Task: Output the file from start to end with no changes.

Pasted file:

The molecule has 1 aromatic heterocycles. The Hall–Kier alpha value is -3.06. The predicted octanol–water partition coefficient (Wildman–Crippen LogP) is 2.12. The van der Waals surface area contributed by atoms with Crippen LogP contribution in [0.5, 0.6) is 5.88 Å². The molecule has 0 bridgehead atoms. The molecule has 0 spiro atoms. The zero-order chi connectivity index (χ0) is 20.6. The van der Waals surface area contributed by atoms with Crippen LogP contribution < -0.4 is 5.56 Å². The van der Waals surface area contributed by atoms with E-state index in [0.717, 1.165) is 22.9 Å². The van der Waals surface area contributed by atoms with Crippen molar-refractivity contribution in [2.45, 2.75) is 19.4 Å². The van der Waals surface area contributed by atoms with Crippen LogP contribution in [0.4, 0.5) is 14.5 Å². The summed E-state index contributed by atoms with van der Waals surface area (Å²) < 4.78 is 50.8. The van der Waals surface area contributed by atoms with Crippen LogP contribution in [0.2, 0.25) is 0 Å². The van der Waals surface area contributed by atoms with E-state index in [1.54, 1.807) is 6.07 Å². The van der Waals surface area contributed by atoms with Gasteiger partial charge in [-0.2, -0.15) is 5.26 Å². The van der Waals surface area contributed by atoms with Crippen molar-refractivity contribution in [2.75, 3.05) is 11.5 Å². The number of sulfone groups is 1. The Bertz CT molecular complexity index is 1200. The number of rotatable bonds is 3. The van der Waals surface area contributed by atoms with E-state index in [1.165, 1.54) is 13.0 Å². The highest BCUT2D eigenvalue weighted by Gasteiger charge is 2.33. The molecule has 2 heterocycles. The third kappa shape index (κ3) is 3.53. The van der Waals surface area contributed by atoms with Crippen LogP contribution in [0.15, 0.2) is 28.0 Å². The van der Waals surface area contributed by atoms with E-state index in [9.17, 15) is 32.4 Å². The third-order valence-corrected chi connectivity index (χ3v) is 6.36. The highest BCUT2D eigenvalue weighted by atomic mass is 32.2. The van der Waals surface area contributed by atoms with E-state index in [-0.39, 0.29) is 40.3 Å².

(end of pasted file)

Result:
The molecule has 1 aromatic heterocycles. The Hall–Kier alpha value is -3.06. The predicted octanol–water partition coefficient (Wildman–Crippen LogP) is 2.12. The van der Waals surface area contributed by atoms with Crippen LogP contribution in [0.5, 0.6) is 5.88 Å². The molecule has 0 bridgehead atoms. The molecule has 0 spiro atoms. The zero-order chi connectivity index (χ0) is 20.6. The van der Waals surface area contributed by atoms with Crippen LogP contribution < -0.4 is 5.56 Å². The van der Waals surface area contributed by atoms with E-state index in [0.717, 1.165) is 22.9 Å². The van der Waals surface area contributed by atoms with Crippen molar-refractivity contribution in [2.45, 2.75) is 19.4 Å². The van der Waals surface area contributed by atoms with Crippen LogP contribution in [0.4, 0.5) is 14.5 Å². The summed E-state index contributed by atoms with van der Waals surface area (Å²) < 4.78 is 50.8. The van der Waals surface area contributed by atoms with Crippen LogP contribution in [0.2, 0.25) is 0 Å². The van der Waals surface area contributed by atoms with E-state index in [1.54, 1.807) is 6.07 Å². The van der Waals surface area contributed by atoms with Gasteiger partial charge in [-0.2, -0.15) is 5.26 Å². The van der Waals surface area contributed by atoms with Crippen molar-refractivity contribution in [2.75, 3.05) is 11.5 Å². The number of sulfone groups is 1. The Bertz CT molecular complexity index is 1200. The number of rotatable bonds is 3. The van der Waals surface area contributed by atoms with E-state index in [1.165, 1.54) is 13.0 Å². The highest BCUT2D eigenvalue weighted by Gasteiger charge is 2.33. The molecule has 2 heterocycles. The third kappa shape index (κ3) is 3.53. The van der Waals surface area contributed by atoms with Crippen LogP contribution in [0.15, 0.2) is 28.0 Å². The van der Waals surface area contributed by atoms with E-state index in [9.17, 15) is 32.4 Å². The third-order valence-corrected chi connectivity index (χ3v) is 6.36. The highest BCUT2D eigenvalue weighted by atomic mass is 32.2. The van der Waals surface area contributed by atoms with E-state index in [-0.39, 0.29) is 40.3 Å².